Why are whales important to the ecosystem?

Whales play an important role in the ecosystem of the oceans and whales are an important topic of conversation between marine biologists as their major role in the oceanic ecosystem is being fully understood for the first time and importantly, this includes their role in helping to prevent climate change, the greatest threat to life on earth…

Whales are important in the marine ecosystem as they regulate the amount of food by maintaining a stable food chain. If whales became extinct, the species that they feed on  could quickly over populate and destroy other marine species. Whales maintain the balance in the marine food chain. It has been proved that the krill and other foods eaten by whales increase in number when there is a healthy whale population. When the number of whales fall in an area, scientists have found that their food stocks fall too. The different whale species feed on different marine creatures, yet support many other species and this helps maintain the balance. https://www.whalefacts.org/why-are-whales-important/ 

A very important role played by whales in the ecosystem is that they absorb carbon dioxide and their excrement combats the negative effects of CO². The whales usually excrete a faecal plume close to the surface of the water. These faeces are rich in iron, phosphorous and nitrogen and act as the perfect fertiliser for plankton (marine algae) and other marine plants- encouraging a growth in their numbers. If there is a healthy whale population in an area, there is usually plenty of phytoplankton. The phytoplankton is the base food of many marine food chains and also the principal food of zooplankton which itself is a critical food source for many marine species. The faeces of a whale are light and foamy so float and can be easily fed on by marine plants and numerous small fish.

The process of cycling of nutrients in the oceans by whales is described by Jessica Perelman in National Geographic –

‘A major contributor to this cycling is actually the production of whale faeces. By consuming matter in deep, nutrient-rich waters and fertilizing nutrient-poor waters, whales help mix the water column and spread essential nutrients like iron and nitrogen through various marine layers. The “flocculent faecal plumes” emitted as excrement from whales stimulate growth of plankton and other microorganisms that are the foundation of all oceanic food chains’.

The microscopic phytoplankton floating on the surface of the water uses the process of photosynthesis to feed and this means that the phytoplankton absorbs huge amounts of carbon dioxide from the atmosphere and releases oxygen into the atmosphere. The phytoplankton, full of carbon dioxide, eventually sinks down to the ocean floor where it remains for thousands of years – thus removing huge quantities of CO² from the atmosphere. Scientists believe that whales are responsible for the absorption of over 400,000 tonnes of CO² every year and this is vital in the fight to combat global warming and climate change. https://phys.org/news/2014-07-whales-ecosystem.html 

During each day, whales love to swim – both close to the surface and then diving to the greatest depths. This action is also very beneficial for the marine ecosystem as when the whales dive down deep into the ocean, they push nutrients up to the surface which help feed the phytoplankton and other marine plants and small fish. This action by whales is described by Animal Welfare Institute (AWI) Online-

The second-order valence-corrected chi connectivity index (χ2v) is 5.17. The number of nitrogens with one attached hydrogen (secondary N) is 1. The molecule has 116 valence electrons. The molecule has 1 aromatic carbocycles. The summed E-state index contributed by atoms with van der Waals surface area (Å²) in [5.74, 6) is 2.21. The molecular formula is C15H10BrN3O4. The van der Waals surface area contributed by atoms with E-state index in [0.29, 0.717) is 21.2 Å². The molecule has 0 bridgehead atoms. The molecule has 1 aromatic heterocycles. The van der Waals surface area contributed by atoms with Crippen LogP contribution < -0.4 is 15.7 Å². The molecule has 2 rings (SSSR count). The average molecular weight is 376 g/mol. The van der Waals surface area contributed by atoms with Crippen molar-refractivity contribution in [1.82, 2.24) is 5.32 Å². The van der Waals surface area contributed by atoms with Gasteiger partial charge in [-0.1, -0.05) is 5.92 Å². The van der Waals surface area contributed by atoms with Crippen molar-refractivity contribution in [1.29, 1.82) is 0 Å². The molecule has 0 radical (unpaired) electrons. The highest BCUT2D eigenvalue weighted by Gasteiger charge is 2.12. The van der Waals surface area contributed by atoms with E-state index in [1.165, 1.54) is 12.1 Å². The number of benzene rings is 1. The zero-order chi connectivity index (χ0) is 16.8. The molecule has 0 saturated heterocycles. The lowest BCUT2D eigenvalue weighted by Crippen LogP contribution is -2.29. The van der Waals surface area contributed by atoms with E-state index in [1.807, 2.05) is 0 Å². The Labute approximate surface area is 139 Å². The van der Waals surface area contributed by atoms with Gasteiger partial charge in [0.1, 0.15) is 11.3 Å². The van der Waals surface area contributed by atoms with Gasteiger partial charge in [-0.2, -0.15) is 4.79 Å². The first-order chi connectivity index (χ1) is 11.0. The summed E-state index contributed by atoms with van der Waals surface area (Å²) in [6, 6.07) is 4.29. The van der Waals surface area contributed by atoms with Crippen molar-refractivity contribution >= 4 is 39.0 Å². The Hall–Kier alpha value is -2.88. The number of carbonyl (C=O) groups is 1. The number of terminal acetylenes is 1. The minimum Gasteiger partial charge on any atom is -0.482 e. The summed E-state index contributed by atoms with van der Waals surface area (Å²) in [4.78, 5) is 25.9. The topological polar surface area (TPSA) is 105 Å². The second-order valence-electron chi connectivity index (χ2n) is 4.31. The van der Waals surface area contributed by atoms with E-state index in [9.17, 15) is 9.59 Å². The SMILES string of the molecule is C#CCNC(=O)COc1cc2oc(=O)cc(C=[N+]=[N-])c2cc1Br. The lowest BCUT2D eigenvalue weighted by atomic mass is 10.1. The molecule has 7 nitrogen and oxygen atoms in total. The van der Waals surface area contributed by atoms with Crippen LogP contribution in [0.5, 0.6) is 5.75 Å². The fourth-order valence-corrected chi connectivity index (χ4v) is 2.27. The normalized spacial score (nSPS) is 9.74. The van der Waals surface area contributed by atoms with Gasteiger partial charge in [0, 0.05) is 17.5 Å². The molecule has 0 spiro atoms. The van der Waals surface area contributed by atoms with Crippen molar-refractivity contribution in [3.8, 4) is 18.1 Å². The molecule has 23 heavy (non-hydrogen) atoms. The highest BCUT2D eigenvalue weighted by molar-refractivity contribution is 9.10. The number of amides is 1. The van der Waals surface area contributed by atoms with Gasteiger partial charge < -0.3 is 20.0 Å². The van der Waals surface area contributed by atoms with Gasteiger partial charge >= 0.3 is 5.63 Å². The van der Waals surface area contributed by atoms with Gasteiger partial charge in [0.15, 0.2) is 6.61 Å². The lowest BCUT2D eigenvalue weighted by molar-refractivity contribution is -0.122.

The deep diving and surfacing behaviour of sperm whales and some baleen whales transports nutrients in their faecal plumes from deeper water to the surface and, for grey and humpback whales, by carrying sediment from the sea floor and redistributing it in the water column, to the benefit of sea birds and other marine species. As noted by Drs. Joe Roman and James McCarthy, “Cetaceans feeding deep in the water column effectively create an upward pump, enhancing nutrient availability for primary production in locations where whales gather to feed.” This vertical transport of nutrients is referred to as the “whale pump” and was first postulated in 1983. Scientists have determined that bio-mixing by marine vertebrates, including whales, contributes one-third of total ocean mixing, comparable to the effect of tides or winds.

Even when a whale dies, its carcass is important in the ocean food chain.  The carcass will sink to the ocean floor where it will provide nutritional food for up to 400 different deep sea life, for many months. Importantly, the carcass will also contain a large amount of carbon dioxide which is locked in it for many years. Many experts believe that the huge slaughter of whales in the last 50 years has been responsible for the high level of carbon dioxide in the atmosphere which has led to global warming. As the article on AWI Online continues –

‘When whales die, their massive bodies contain a large amount of carbon. As their carcasses sink to the ocean floor—often referred to as “whale fall,” this carbon is effectively stored in the ocean for centuries. Scientists have estimated that the combined global populations of nine great whale species (blue, fin, grey, humpback, bowhead, sei, Bryde’s, minke, and right whales) sequester nearly 29,000 tonnes of carbon per year via whale falls. Due to the significant loss of whales to commercial whaling, current populations of large baleen whales store 9.1 million tonnes less carbon than if their numbers were at pre-exploitation levels. If these whale stocks were rebuilt, they would remove 160,000 tonnes of carbon each year through whale falls, which is roughly equivalent to 110,000 hectares of forest (or an area the size of Rocky Mountain National Park’.

Without a doubt, scientists have gathered enough evidence to prove that whales play an intrinsic part in the world’s ecosystem and that it is essential that they are protected rather than hunted….